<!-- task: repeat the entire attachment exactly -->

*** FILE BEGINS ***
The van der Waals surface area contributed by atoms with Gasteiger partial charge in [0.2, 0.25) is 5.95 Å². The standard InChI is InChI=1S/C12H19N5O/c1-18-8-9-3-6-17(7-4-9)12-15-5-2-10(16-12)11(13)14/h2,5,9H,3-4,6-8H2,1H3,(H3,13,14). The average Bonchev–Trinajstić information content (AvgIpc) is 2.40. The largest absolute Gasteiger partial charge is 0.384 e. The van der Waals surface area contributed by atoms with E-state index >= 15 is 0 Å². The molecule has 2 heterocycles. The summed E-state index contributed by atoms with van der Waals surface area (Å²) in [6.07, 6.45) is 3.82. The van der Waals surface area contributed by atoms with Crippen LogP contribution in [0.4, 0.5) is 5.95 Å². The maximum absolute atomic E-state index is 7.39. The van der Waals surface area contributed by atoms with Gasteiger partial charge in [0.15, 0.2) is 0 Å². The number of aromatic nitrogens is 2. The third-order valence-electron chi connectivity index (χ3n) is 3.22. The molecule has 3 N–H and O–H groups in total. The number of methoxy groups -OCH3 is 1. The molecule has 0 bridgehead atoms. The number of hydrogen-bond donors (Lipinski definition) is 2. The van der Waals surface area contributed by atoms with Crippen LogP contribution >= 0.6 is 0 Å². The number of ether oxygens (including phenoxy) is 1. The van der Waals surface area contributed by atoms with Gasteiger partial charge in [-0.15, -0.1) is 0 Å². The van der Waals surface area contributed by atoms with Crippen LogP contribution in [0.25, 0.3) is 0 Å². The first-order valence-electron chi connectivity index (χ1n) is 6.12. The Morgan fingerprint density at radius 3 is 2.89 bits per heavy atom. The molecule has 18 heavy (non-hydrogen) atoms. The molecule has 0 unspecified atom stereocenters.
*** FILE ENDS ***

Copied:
The van der Waals surface area contributed by atoms with Gasteiger partial charge in [0.2, 0.25) is 5.95 Å². The standard InChI is InChI=1S/C12H19N5O/c1-18-8-9-3-6-17(7-4-9)12-15-5-2-10(16-12)11(13)14/h2,5,9H,3-4,6-8H2,1H3,(H3,13,14). The average Bonchev–Trinajstić information content (AvgIpc) is 2.40. The largest absolute Gasteiger partial charge is 0.384 e. The van der Waals surface area contributed by atoms with E-state index >= 15 is 0 Å². The molecule has 2 heterocycles. The summed E-state index contributed by atoms with van der Waals surface area (Å²) in [6.07, 6.45) is 3.82. The van der Waals surface area contributed by atoms with Crippen LogP contribution in [0.4, 0.5) is 5.95 Å². The maximum absolute atomic E-state index is 7.39. The van der Waals surface area contributed by atoms with Gasteiger partial charge in [0.15, 0.2) is 0 Å². The number of aromatic nitrogens is 2. The third-order valence-electron chi connectivity index (χ3n) is 3.22. The molecule has 3 N–H and O–H groups in total. The number of methoxy groups -OCH3 is 1. The molecule has 0 bridgehead atoms. The number of hydrogen-bond donors (Lipinski definition) is 2. The van der Waals surface area contributed by atoms with Crippen LogP contribution >= 0.6 is 0 Å². The number of ether oxygens (including phenoxy) is 1. The van der Waals surface area contributed by atoms with Gasteiger partial charge in [-0.15, -0.1) is 0 Å². The van der Waals surface area contributed by atoms with Crippen LogP contribution in [0.25, 0.3) is 0 Å². The first-order valence-electron chi connectivity index (χ1n) is 6.12. The Morgan fingerprint density at radius 3 is 2.89 bits per heavy atom. The molecule has 18 heavy (non-hydrogen) atoms. The molecule has 0 unspecified atom stereocenters.